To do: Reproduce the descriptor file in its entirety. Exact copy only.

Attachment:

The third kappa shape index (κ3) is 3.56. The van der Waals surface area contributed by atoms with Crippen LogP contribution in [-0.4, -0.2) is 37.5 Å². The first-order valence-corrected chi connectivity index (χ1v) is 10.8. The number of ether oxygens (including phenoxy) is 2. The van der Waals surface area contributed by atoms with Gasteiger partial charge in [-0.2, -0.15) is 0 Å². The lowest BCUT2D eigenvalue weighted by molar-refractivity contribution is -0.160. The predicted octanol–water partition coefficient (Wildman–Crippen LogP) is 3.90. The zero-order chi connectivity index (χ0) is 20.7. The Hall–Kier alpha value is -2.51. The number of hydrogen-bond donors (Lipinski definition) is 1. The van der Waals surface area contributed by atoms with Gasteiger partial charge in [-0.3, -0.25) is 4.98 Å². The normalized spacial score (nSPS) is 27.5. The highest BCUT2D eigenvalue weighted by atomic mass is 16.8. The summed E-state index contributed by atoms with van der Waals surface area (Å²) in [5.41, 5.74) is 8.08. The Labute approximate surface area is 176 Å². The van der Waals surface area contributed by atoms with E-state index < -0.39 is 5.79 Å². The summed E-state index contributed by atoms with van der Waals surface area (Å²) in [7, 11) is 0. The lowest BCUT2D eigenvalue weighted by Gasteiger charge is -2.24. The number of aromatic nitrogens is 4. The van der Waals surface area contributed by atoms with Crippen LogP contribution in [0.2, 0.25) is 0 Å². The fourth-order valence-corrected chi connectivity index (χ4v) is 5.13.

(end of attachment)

The third kappa shape index (κ3) is 3.56. The van der Waals surface area contributed by atoms with Crippen LogP contribution in [-0.4, -0.2) is 37.5 Å². The first-order valence-corrected chi connectivity index (χ1v) is 10.8. The number of ether oxygens (including phenoxy) is 2. The van der Waals surface area contributed by atoms with Gasteiger partial charge in [-0.2, -0.15) is 0 Å². The lowest BCUT2D eigenvalue weighted by molar-refractivity contribution is -0.160. The predicted octanol–water partition coefficient (Wildman–Crippen LogP) is 3.90. The zero-order chi connectivity index (χ0) is 20.7. The Hall–Kier alpha value is -2.51. The number of hydrogen-bond donors (Lipinski definition) is 1. The van der Waals surface area contributed by atoms with Gasteiger partial charge in [-0.3, -0.25) is 4.98 Å². The normalized spacial score (nSPS) is 27.5. The highest BCUT2D eigenvalue weighted by atomic mass is 16.8. The summed E-state index contributed by atoms with van der Waals surface area (Å²) in [5.41, 5.74) is 8.08. The Labute approximate surface area is 176 Å². The van der Waals surface area contributed by atoms with E-state index < -0.39 is 5.79 Å². The summed E-state index contributed by atoms with van der Waals surface area (Å²) in [7, 11) is 0. The lowest BCUT2D eigenvalue weighted by Gasteiger charge is -2.24. The number of aromatic nitrogens is 4. The van der Waals surface area contributed by atoms with Crippen LogP contribution in [0.2, 0.25) is 0 Å². The fourth-order valence-corrected chi connectivity index (χ4v) is 5.13.